I absolutely love this article! I am 27 and is constantly talking to my wife about a break through. Yep, did the whole college thing…. Graduated, and started working…. I’ve two 401k’s and the one from my previous job is in a Roth 401k aggressive portfolio. Still trying to figure out if I want to move it…… I don’t know much about the stock market, as IT is my get up. I do have a little PC business working out of home and it does bring in some income, just getting the business is the biggest thing.

    Reading your articles just motivates me even more! Work hard now, play hard later.

    My 2 cents.

  10. says

    Sam,

    Very impressive. I actually didn’t start my wealth building until I was in my early 30s. If you have a chance in future posts it would be great to get a sense of what your thoughts might be on what strategies are most effective for building wealth.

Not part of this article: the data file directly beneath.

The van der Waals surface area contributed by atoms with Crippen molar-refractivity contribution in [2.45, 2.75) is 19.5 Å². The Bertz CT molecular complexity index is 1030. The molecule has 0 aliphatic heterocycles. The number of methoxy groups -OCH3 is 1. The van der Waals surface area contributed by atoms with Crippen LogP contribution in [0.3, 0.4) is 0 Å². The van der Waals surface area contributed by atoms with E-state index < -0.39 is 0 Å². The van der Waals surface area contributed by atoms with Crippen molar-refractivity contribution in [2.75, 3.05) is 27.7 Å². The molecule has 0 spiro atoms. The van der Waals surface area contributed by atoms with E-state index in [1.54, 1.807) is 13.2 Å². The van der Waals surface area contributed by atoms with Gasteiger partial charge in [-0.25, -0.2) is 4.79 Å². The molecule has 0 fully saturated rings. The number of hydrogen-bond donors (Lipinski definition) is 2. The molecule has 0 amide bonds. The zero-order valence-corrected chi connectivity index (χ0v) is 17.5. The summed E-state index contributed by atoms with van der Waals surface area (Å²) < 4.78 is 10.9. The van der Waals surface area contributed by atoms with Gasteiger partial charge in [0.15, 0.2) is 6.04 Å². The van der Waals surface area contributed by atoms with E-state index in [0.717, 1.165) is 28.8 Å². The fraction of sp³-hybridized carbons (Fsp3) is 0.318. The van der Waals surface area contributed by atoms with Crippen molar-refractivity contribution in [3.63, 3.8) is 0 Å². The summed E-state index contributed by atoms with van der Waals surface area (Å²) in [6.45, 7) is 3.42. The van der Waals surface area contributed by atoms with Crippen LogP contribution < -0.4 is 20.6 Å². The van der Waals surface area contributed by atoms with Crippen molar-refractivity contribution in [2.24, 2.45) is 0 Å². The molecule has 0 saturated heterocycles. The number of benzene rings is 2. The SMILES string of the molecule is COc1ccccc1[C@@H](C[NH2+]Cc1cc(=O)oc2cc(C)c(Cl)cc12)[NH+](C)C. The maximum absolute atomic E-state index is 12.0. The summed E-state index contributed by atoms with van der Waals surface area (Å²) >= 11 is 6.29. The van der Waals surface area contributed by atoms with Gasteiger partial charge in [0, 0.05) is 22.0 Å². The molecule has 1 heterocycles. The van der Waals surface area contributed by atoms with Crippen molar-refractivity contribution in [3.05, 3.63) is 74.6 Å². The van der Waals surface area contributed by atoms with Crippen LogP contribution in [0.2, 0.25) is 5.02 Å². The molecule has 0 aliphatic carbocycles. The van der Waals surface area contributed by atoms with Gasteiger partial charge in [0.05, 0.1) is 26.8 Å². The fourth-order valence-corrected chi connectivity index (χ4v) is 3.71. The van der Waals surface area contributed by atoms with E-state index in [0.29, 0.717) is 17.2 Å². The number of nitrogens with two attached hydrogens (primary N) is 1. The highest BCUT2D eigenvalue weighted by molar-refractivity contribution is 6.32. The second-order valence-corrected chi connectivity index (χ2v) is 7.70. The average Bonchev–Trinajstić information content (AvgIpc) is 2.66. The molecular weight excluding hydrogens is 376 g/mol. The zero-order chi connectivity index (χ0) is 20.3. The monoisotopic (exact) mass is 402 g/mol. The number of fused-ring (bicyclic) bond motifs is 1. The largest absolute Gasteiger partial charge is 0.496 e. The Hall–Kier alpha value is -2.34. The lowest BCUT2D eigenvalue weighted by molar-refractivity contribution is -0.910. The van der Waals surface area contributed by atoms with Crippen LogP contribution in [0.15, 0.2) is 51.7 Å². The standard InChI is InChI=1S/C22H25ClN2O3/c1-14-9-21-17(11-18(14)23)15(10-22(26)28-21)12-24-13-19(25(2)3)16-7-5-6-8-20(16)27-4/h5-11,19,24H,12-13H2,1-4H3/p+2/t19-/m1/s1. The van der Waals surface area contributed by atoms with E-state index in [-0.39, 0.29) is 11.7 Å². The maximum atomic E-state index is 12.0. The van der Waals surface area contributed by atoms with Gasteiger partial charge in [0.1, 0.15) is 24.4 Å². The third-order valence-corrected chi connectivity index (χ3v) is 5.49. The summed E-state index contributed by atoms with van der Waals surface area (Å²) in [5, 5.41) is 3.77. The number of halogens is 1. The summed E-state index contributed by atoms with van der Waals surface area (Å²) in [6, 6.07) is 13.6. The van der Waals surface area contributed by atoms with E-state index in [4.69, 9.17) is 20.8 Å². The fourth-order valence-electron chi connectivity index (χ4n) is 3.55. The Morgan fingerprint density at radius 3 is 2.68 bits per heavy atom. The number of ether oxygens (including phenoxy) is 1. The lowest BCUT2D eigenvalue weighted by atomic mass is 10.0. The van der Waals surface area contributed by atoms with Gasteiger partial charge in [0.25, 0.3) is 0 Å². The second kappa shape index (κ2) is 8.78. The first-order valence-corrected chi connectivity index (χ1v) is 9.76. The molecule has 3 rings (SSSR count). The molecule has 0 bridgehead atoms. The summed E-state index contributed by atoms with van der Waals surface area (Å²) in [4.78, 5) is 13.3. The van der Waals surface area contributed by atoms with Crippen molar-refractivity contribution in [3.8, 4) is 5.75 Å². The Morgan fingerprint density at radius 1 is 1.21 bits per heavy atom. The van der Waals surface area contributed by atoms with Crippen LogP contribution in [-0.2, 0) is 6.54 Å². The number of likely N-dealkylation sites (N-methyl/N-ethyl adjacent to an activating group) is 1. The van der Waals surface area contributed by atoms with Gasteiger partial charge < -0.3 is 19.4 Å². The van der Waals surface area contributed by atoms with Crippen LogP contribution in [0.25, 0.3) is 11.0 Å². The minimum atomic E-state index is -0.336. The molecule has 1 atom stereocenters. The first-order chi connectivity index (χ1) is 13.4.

Thanks,

    James

  11. Charles says

    Hello,

    I have a question. I am a young person and I am inspired by your path to becoming a millionaire. My question is, when choosing an education, would you say that business school is the clear cut/obvious choice for someone who wants to amass wealth? What if I liked science? Or tech? Or engineering? Is the smartest play to study finance, economics, etc instead?

    Thanks,
    Charles

    • says

      Hi Charles,

      Good on you for researching your options early on. The median starting total salary for the top 10 business school 29 years old graduates is around $120,000-$140,000 as of 2013. So yes, an MbA from a too school significantly increases your chances.

      I would major/minor in computer science, Econ, finance, and take communications classes. Wonderful communicators in speech and writing go much farther IMO. Do well in school to at least give yourself a chance at more opportunities!

      Good luck!

      S

  12. Now64 says

    I have read this with interest as someone who took some of the steps you mentioned at 33. Got an MBA, moved to another country (“halfway across the world”) and am now working on establishing our fourth business at age 64, and loving it.